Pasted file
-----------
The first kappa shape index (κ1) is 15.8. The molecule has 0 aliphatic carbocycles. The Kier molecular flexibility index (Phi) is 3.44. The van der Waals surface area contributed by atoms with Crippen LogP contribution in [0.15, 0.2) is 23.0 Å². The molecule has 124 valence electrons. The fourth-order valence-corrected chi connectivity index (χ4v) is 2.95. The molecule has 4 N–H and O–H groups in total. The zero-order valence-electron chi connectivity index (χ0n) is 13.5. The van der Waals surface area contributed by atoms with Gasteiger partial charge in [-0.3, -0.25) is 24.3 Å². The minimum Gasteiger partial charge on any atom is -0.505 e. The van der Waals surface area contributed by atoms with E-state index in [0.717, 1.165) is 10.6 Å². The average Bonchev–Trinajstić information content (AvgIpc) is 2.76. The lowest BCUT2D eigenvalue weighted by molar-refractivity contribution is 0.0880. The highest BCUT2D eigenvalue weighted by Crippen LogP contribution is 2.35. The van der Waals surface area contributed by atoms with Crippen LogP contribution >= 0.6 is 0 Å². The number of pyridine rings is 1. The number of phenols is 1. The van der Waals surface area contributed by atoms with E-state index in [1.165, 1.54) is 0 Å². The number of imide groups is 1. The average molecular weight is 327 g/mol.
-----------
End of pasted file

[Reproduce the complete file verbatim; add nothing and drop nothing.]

The first kappa shape index (κ1) is 15.8. The molecule has 0 aliphatic carbocycles. The Kier molecular flexibility index (Phi) is 3.44. The van der Waals surface area contributed by atoms with Crippen LogP contribution in [0.15, 0.2) is 23.0 Å². The molecule has 124 valence electrons. The fourth-order valence-corrected chi connectivity index (χ4v) is 2.95. The molecule has 4 N–H and O–H groups in total. The zero-order valence-electron chi connectivity index (χ0n) is 13.5. The van der Waals surface area contributed by atoms with Gasteiger partial charge in [-0.3, -0.25) is 24.3 Å². The minimum Gasteiger partial charge on any atom is -0.505 e. The van der Waals surface area contributed by atoms with E-state index in [0.717, 1.165) is 10.6 Å². The average Bonchev–Trinajstić information content (AvgIpc) is 2.76. The lowest BCUT2D eigenvalue weighted by molar-refractivity contribution is 0.0880. The highest BCUT2D eigenvalue weighted by Crippen LogP contribution is 2.35. The van der Waals surface area contributed by atoms with Crippen LogP contribution >= 0.6 is 0 Å². The number of pyridine rings is 1. The number of phenols is 1. The van der Waals surface area contributed by atoms with E-state index in [1.165, 1.54) is 0 Å². The number of imide groups is 1. The average molecular weight is 327 g/mol.